<> negligent in my airline incident. When we entered the airplane
<> water was LITERALLY POURING INTO THE AIRCRAFT at the door to
<> the airplane. Passengers had to JUMP THROUGH a sheet of water,
<> a thin veil, maybe 1/4" thick, but continuous. The water was
<> coming in from the top of the door and onto the floor of
<> the airplane. Obviously, the water went from there into the
<> underbelly of the craft. The reason for this was that the
<> airport walkway was not meeting the fuselage correctly.


An IBM interface glitch & RISKS masthead FTP instructions

Lorenzo Strigini <TRIGINI@ICNUCEVM.CNUCE.CNR.IT>
Mon, 08 Oct 90 09:49:54 MET
Just to signal another minor problem similar to that of truncation to 80
columns: After several unsuccessful attempts to follow the masthead
instructions for FTPing RISKS issues, I discovered this morning that my IBM3278
emulator eats square brackets.  CRVAX runs VMS, I guess, but I hadn't used such
a system for years: only when I moved my attempts to a Unix machine did I
realize why I could not cd to the risks directory.

The 3278 keyboards don't have square brackets, but square brackets entered
through an emulator are stored as escape sequences. ASCII square brackets that
exist in mailed of FTPed files are stored as such, and displayed as blank
spaces.

and here are a few left square brackets embedded in a series of dashes:
     --------------------
and a few right brackets:
     ----------:::::----------

Amazing... I thought this was worth signalling in case you receive requests
for help from other IBM users.
                                          Lorenzo

Lorenzo Strigini, IEI del CNR, Via Santa Maria 46   I-56126 Pisa   ITALY
Tel: +39-50-553159 ; Fax: +39-50-554342 ; strigini@icnucevm.bitnet

     [Lorenzo and RISKSers, I have long been annoyed at the miserable
     VAX command "cd sys$user2:[risks]" to get the anonymous FTPer into
     the RISKS directory.  In response to Lorenzo's message, SRI's CRVAX
     wizard Ray Curiel, at Steve Milunovic's request, has provided a terse
     alias: "cd risks:".  Upper/lower case does not matter, but the colon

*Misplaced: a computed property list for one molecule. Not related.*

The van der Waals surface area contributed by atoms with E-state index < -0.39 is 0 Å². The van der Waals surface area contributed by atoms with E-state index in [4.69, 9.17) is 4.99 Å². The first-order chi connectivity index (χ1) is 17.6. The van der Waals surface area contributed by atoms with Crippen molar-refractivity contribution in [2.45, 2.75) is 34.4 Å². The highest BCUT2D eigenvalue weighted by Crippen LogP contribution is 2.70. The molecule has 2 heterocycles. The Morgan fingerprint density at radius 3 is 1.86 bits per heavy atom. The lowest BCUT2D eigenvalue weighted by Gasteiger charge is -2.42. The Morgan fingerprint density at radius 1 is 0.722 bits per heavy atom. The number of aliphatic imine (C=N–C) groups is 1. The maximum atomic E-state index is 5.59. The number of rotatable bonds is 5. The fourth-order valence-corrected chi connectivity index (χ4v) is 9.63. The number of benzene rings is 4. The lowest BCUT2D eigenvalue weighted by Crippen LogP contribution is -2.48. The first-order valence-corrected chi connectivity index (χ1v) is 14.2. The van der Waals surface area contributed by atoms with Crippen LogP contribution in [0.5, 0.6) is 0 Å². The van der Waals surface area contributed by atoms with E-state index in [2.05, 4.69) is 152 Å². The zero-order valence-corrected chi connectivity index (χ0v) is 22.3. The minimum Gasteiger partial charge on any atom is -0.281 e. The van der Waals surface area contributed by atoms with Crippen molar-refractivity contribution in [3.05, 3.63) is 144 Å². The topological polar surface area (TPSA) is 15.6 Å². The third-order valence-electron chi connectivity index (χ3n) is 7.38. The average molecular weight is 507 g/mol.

does.  HooRAY!  Thanks.  I changed the masthead.  Now you don't need
     to escape from the colonease?  PGN]


Automobile Computer RISKS - A Real Life Experience

Marc Lewert <marc@frederic.octel.com>
Wed, 10 Oct 90 12:58:25 PDT
With all of the discussion on the risks of computerized and/or electronic
controls in Aircraft, one should not overlook the fact that there could be
more down to earth (pun intended) risks along the same lines.

One of our cars has a computer, and various other electronic sensors that
control the engine.  A couple of years back, shortly after we bought the
car, it started intermittently losing power.  Not too much trouble on city
streets, but on the freeway, it was downright dangerous.

The symptom was that the car's engine would drop to idle speed, and would not
speed up, not matter what we did with the gas pedal.  It could be reset by
turning off, and restarting the engine.

We had brought the car in several times, but the dealership could not find
the problem.

Then came the fateful day...My wife was driving the car when the engine dropped
to idle at the merge of two freeways, and she was in slow lane of one freeway
that merged with the fast lane of the other...I was not happy when I got the
call (I told her to call the dealership to come get the car!).

Somehow she was talked into driving the car to the dealership, when the
same problem occured.  This time, though, it occured in front of a truck
hauling an oversized load in the slow lane of the freeway.  If there had not
been an offramp and a truck driver that was on his toes, we might be talking